Flushing May Not Get the Lead Out of Water Lines

MedicalResearch.com Interview with:
“Pipe” by Sharon Mollerus is licensed under CC BY 2.0Adrienne Katner, DEnv
Assistant Research Professor of Environmental & Occupational Health Sciences
LSU Health
New Orleans School of Public Health

MedicalResearch.com: What is the background for this study?

Response: Ever since Flint, there’s been a lot of interest by the public in how to reduce exposures to lead in water. Several news articles suggested that many consumers and school officials have been considering flushing as a routine exposure prevention measure.

But before Flint, we had a much worse lead in water crisis which didn’t get as much public attention- an event which happened in Washington DC between 2001 and 2004. That event demonstrated that flushing for only 15–30 seconds would expose people to lead in cities which had lead service lines- these are water pipes which bring water from the main in the street to the home. A decade of follow up research confirmed that flushing protocols are highly dependent on variables that are difficult or impossible to control, including the length, material, condition and disturbance of water service lines, and water use patterns.

However, this knowledge has not translated into widespread changes in public health messaging. In fact, the EPA still requires water utilities to promote flushing as an exposure prevention measure. The original required messaging was to run the water for 15–30 seconds. EPA eventually recognized the need for longer flush times in homes with lead service lines, and they revised the regulations to allow utilities to modify flush times, but many water utilities continued to rely on the same messaging year after year.

We thought it was about time to test the recommendations in one of these cities- New Orleans, LA.  Best estimates from the mid-1990s suggested that lead service lines may comprise 65–80% of the city’s service line system. The city’s water utility encouraged residents to flush their taps for 30 sec to 2 min daily under normal use conditions.

New Orleans is unique in that extensive hurricane damage to water infrastructure has necessitated a historically unprecedented scale of infrastructure replacement.  While over ten years have passed since Hurricane Katrina, the rebuilding process is ongoing—city and utility officials are in the process of conducting 16,000 partial lead service lines replacements- activities which are well known to destabilize scale that has been intentionally built up in the pipes over time to reduce lead from leaching into the water. We had previously observed high water lead levels in homes after line replacements- along the order of 200 ppb. To put that into perspective, the EPA’s water standard for lead is 15 ppb. But even in undisturbed normal use homes we observed lead levels as high as 58 ppb.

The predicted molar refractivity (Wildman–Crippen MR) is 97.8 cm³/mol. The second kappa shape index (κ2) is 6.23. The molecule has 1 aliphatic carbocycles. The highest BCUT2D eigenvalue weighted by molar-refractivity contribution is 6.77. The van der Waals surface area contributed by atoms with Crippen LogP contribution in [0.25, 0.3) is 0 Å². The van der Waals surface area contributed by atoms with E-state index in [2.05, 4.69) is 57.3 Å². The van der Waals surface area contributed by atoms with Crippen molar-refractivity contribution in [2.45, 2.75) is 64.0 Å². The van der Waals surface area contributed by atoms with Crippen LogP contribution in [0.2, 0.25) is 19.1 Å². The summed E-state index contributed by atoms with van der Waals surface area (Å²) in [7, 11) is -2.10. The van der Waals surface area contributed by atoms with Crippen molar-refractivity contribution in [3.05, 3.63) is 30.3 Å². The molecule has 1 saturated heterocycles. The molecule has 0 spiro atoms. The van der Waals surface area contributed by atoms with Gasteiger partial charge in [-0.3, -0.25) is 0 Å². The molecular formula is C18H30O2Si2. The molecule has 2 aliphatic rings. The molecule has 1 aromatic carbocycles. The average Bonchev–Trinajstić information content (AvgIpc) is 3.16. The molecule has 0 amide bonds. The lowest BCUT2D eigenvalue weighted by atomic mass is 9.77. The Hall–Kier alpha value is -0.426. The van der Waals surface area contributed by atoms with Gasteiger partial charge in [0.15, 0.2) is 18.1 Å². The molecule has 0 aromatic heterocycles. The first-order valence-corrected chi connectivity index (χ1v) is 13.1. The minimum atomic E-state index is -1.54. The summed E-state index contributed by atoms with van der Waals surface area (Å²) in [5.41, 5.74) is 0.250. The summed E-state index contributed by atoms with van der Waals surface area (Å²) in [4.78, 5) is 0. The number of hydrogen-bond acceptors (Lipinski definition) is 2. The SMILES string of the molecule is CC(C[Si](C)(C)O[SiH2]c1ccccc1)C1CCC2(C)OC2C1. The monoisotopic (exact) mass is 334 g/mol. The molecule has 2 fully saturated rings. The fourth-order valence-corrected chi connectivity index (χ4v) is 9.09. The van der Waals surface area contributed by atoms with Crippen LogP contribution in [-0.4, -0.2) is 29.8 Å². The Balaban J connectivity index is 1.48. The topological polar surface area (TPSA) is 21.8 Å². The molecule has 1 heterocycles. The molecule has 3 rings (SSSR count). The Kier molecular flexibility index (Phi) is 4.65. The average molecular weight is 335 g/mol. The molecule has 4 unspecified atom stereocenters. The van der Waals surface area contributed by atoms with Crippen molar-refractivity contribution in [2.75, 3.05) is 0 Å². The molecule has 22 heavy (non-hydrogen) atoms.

To evaluate whether flushing could effectively reduce water lead levels, we collected over 1400 water samples from 376 residential sites. Samples were collected at first draw, and after incremental flushes of 30–45 s; 2.5–3 min; and 5.5–6 min. We also collected survey data to better understand water use habits, homes treatment systems, and flushing practices.

MedicalResearch.com: What are the main findings?

Response: Overall New Orleans’ water lead levels at occupied residential sites were typically low (≤5 ppb); however, low-dose detectable waterborne lead is widespread across the city. Spurred in part by what researchers have learned about the adverse health impacts of chronic exposures to low level lead, the American Academy of Pediatrics’ (AAP) recommended that water lead levels in schools not exceed 1 ppb. But over half of tested New Orleans homes exceeded that level.